Post-pandemic cities also need to consider whether they want to make more permanent changes in transportation using electric vehicles and bicycles, thinks Robin North, who founded Immense, a company that offers simulations of future cities.
“There is a great opportunity to redesign the transport system caused by the pandemic and the response to it. If we are to take advantage of that, we have to be able to plan and think about the future,” he told the BBC.
Image copyright Getty Images Image caption Skyscrapers began to define cities in the 19th century, but will they survive the 21st?
Some cities are already thinking about how they can change when the pandemic ends. Paris is experimenting with the idea of a 15-minute city – decentralized mini-hubs, where everything you need is within a 15-minute walk or bike ride.
The “ville du quart d’heure” is one of the pillars of Mayor Anne Hidalgo’s reelection campaign, transforming Paris into a collection of ecologically transformed neighborhoods.
And following the success of domestic work during the blockade, companies are beginning to question the need for large, expensive, centrally located offices.
“The skyscraper moment may be over. As a result of the pandemic, urban planners will have to rethink the idea of space,” said Professor Richard Sennett, an urban planning expert who helped redesign New York City in the 1980s. 1980 and currently chairman of the United Nations Urban Initiatives Council.
“What we are building now are fixed, immobile structures that serve only one purpose.”
What is needed, he explained, are more flexible buildings that can adapt to short-term needs of greater social distance, but also, in the future, to economic changes, which may mean that offices need to become points of sale or even residences.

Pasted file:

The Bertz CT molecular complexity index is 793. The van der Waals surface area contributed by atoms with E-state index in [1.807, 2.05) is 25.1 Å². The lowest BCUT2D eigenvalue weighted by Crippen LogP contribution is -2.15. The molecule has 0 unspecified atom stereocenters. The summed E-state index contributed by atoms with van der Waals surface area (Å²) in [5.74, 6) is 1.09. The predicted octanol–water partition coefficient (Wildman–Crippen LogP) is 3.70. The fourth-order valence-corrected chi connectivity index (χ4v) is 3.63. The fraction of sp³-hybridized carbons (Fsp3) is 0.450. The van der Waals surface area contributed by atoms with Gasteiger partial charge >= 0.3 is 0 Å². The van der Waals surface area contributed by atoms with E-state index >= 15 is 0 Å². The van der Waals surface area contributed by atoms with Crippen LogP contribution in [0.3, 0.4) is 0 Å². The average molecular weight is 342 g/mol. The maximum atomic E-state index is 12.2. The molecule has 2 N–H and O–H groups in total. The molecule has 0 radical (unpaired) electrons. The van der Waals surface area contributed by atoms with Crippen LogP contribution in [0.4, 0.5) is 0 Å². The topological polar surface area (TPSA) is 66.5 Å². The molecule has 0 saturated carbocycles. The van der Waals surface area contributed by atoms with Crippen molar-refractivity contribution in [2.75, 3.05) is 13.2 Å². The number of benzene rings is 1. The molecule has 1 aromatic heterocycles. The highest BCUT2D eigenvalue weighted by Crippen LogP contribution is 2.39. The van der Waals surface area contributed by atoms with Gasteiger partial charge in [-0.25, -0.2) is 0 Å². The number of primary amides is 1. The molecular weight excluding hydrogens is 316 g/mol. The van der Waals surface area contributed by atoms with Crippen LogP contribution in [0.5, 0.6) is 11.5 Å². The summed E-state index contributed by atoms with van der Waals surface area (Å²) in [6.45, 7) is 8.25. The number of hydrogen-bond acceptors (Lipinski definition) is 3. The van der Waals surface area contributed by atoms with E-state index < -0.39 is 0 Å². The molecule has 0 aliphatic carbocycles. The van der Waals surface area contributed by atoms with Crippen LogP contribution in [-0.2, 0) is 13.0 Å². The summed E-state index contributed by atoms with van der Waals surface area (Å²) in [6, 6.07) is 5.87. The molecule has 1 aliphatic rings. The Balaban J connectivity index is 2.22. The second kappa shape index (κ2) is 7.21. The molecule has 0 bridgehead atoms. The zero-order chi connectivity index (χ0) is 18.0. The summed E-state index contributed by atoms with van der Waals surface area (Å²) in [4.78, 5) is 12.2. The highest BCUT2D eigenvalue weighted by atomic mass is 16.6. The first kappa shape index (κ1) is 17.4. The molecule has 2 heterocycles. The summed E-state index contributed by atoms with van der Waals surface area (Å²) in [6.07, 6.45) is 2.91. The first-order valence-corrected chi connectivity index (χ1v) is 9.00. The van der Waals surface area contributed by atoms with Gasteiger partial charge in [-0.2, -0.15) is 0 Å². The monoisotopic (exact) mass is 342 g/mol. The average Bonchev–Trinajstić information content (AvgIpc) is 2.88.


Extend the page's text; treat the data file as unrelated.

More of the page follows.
Image rights Getty Images Image caption People have lost the city’s bars and gathered for a drink
For him, the biggest lesson of the pandemic is that cities need to be sociable places. He says that, not only because he misses having a beer in a city bar, but also because he saw how the technology worked better when used to help people communicate.
While tracking and tracking apps have had varying opinions and success, localized neighborhood apps that keep people informed about garbage collection times or allow a sick neighbor to rise in popularity – what Sennet calls a new era of “neighbors responsible for strangers”.
The sensors may be good at collecting city data, but in fact the smartphones that people carry with them are much more powerful, he thinks.
Image copyright Getty Images Image caption When the bustle of bustling cities returns, what is the best way to monitor and understand crowd behavior?
“Using an app to create communication between people is incredibly useful. There has been a lot more use of social apps.
“The sensors can’t tell why a crowd has gathered. We can replace the cop on the corner with a camera, but what are we looking for?”
In San Diego, there are suggestions that smart street lights were used to spy on Black Lives Matter protesters, raising questions of civil freedom.
And actually, the data is pretty stupid, said Professor James. “I can tell you how many pedestrians are wandering through Newcastle city center, but I don’t know why they decided to do that today.
“A smart city needs to work with citizens, behavioral scientists, social policy makers. It shouldn’t be just about data and technology.”